For those of you who know exactly what you want, we also have the Carbon Sensor loaded up in the Fanatik Bike Builder, ready to assemble into your dream ride, replete with a hand built wheelset and color matched rim decals.
GT Sensor Alloy Sport $1,799
- Full aluminum frame with lifetime warranty
- Fits a full size water bottle
- Easily maintained, easily adjustable suspension
- SRAM NX 11-speed drivetrain
- 180mm brake rotors front and rear
- Lifetime warranty on frame
- Threaded bottom bracket
GT Sensor Alloy Comp $2,499
- Shimano SLX 11-speed drivetrain with expanded, 11-46t cassette
- Rock Shox Sektor RL fork, black aluminum stanchions
- Shimano hydraulic disk brakes with 180mm rotors
- Cable actuated dropper post
- Dropper post length changes with frame size
GT Sensor Carbon Elite $2,999
- Carbon front triangle
- Threaded bottom bracket
- Fits a full size water bottle
- Groove Tubes keep cables hidden but accessible
- Sram NX Eagle 12sp drivetrain
- SRAM Level hydraulic brakes
GT Sensor Carbon Expert $3,999
- New Rock Shox Revelation Charger fork, which uses similar technology to Fox's new forks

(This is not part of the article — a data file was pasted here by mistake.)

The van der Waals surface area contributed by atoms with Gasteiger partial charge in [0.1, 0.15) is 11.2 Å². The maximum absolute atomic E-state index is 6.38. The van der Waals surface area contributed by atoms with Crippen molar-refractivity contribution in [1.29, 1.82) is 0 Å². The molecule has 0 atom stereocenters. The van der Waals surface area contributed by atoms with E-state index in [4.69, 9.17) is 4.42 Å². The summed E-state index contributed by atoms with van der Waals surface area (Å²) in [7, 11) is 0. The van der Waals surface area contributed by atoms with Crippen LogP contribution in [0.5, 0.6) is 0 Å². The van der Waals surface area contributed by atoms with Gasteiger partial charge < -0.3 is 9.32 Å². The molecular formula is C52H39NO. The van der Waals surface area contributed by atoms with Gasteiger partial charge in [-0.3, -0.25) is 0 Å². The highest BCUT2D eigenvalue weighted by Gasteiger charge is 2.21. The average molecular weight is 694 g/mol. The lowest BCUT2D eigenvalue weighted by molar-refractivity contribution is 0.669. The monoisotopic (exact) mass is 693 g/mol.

- Gumwall Nobby Nic tires from Schwalbe
- SRAM GX/X01 Eagle 12sp drivetrain
GT Sensor Carbon Pro $4,999
- “Lime Gold” Hans Rey signature frame color
- Rock Shox Pike RCT3 Charger 2 fork
- Sram X01 Eagle 12sp drivetrain
- KS Lev Carbon dropper post
- Raceface Next R Carbon handlebar
Whether you are an experienced mountain biker or just getting into this awesome sport, chances are good that the Sensor will be a good fit. It’s got just the right quantities of all the requisite ingredients to make for a phenomenal all around ride — a bike that is at home on the slick rock of Moab and the high alpine trails of Retallack Lodge, BC. Start with an entry level build kit and upgrade your way to your dream ride, or spring for it right off the bat, the choice is yours. Either way, you’re in for a heck of a good time.
- Dan at Fanatik